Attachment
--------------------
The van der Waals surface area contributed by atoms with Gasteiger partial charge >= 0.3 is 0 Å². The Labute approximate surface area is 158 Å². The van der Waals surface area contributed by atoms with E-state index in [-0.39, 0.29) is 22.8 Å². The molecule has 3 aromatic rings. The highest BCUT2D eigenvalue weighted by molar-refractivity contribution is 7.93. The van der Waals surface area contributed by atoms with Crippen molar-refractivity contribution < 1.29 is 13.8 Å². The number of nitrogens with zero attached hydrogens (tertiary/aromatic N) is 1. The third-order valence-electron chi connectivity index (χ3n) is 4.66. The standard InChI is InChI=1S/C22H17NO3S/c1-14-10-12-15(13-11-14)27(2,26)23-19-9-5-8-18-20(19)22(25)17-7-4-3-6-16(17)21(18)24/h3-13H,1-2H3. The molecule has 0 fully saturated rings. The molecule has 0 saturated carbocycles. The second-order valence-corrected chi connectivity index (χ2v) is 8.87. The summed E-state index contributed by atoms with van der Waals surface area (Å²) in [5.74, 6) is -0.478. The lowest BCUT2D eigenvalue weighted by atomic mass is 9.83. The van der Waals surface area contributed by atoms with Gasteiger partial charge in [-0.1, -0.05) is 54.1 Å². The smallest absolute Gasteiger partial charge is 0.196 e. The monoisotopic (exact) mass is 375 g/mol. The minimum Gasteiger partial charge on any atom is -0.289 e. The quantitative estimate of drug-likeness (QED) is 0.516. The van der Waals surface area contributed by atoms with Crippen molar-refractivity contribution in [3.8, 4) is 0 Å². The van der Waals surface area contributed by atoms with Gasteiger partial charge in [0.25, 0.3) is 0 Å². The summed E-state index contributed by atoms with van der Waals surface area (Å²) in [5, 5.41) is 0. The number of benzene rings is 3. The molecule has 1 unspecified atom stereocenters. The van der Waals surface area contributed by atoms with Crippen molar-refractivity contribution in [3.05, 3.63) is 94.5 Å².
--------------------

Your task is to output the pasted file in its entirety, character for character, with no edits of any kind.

The van der Waals surface area contributed by atoms with Gasteiger partial charge >= 0.3 is 0 Å². The Labute approximate surface area is 158 Å². The van der Waals surface area contributed by atoms with E-state index in [-0.39, 0.29) is 22.8 Å². The molecule has 3 aromatic rings. The highest BCUT2D eigenvalue weighted by molar-refractivity contribution is 7.93. The van der Waals surface area contributed by atoms with Crippen molar-refractivity contribution < 1.29 is 13.8 Å². The number of nitrogens with zero attached hydrogens (tertiary/aromatic N) is 1. The third-order valence-electron chi connectivity index (χ3n) is 4.66. The standard InChI is InChI=1S/C22H17NO3S/c1-14-10-12-15(13-11-14)27(2,26)23-19-9-5-8-18-20(19)22(25)17-7-4-3-6-16(17)21(18)24/h3-13H,1-2H3. The molecule has 0 fully saturated rings. The molecule has 0 saturated carbocycles. The second-order valence-corrected chi connectivity index (χ2v) is 8.87. The summed E-state index contributed by atoms with van der Waals surface area (Å²) in [5.74, 6) is -0.478. The lowest BCUT2D eigenvalue weighted by atomic mass is 9.83. The van der Waals surface area contributed by atoms with Gasteiger partial charge in [-0.1, -0.05) is 54.1 Å². The smallest absolute Gasteiger partial charge is 0.196 e. The monoisotopic (exact) mass is 375 g/mol. The minimum Gasteiger partial charge on any atom is -0.289 e. The quantitative estimate of drug-likeness (QED) is 0.516. The van der Waals surface area contributed by atoms with Crippen molar-refractivity contribution in [3.8, 4) is 0 Å². The van der Waals surface area contributed by atoms with Gasteiger partial charge in [0.25, 0.3) is 0 Å². The summed E-state index contributed by atoms with van der Waals surface area (Å²) in [5, 5.41) is 0. The number of benzene rings is 3. The molecule has 1 unspecified atom stereocenters. The van der Waals surface area contributed by atoms with Crippen molar-refractivity contribution in [3.05, 3.63) is 94.5 Å².